Standard Bank and UN Women have come together to equip African women in agriculture with skills and resources to grow their businesses for long term success.
In October last year, the two organisations partnered to empower more than 50,000 women in South Africa, Uganda, Malawi and Nigeria through modern and environmental friendly farming technologies that increase incomes and productivity.
Local farmer organisations and cooperatives, women farmers and authorities are now able to address structural inequalities in rural economies in Africa, beginning with difficulties that women face in securing tenure for quality farmland through the Climate Smart Agriculture (CSA) collaboration.
Funding worth US$3M has been provided by Standard Bank as well as ongoing support through financial literacy and other programmes.
“The CSA project supports Standard Bank’s drive to create a gender-equal Africa and aligns with our purpose of driving the continent’s growth. We believe it will meaningfully contribute to the upliftment of communities and the achievement of sustainable economic growth across Africa.” said Sola David-Borha, Chief Executive of Africa Regions at Standard Bank Group.
“This project is closely aligned to the UN Sustainable Development Goals, particularly when it comes to gender equality, access to decent work, and economic growth,” said Dr Vera Songwe, UN Under-Secretary-General and Executive Secretary of the UN Economic Commission for Africa.
In Malawi close to 6,000 female farmers have received support in the use of high-yield and drought-resistant groundnut seeds, use of market information and financial literacy sessions, implementation of modern farming methods that conserve moisture and maximise land-use and the adoption of modern farming technologies.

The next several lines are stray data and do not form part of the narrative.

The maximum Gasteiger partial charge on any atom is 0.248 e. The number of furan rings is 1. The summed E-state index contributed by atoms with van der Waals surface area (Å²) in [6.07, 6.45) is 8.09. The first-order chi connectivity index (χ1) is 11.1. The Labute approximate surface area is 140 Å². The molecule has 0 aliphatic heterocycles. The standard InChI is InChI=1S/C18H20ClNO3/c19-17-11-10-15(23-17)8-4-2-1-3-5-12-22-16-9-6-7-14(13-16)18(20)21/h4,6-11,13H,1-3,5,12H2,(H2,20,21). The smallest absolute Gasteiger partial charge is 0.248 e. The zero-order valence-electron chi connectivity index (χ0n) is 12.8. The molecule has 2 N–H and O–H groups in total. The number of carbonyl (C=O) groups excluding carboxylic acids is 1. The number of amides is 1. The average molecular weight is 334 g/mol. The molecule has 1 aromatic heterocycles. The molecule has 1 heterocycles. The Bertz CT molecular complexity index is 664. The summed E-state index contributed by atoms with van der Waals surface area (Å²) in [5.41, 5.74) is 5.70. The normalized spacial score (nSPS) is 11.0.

The project is currently supporting 2,300 women in Nigeria on increasing the productivity and profitability of their operations within the rice and shea nut value chains.
In the first six months of this year, the project delivered agricultural inputs to 2,753 women farmers in South Africa while in Uganda 700 women have been equipped with the skills and technologies needed to run successful aquaculture operations.
“Women are the very backbone of rural economies and care of families and communities. Yet their contributions are undervalued and needs to be sufficiently acknowledged. Women’s economic empowerment is central to attaining gender equality and it is a prerequisite for inclusive and sustainable development. UN Women is committed to this expansion of this programme,” said Roberta Clarke, Senior Advisor, UN Women East and Southern Africa.
Original article on The Exchange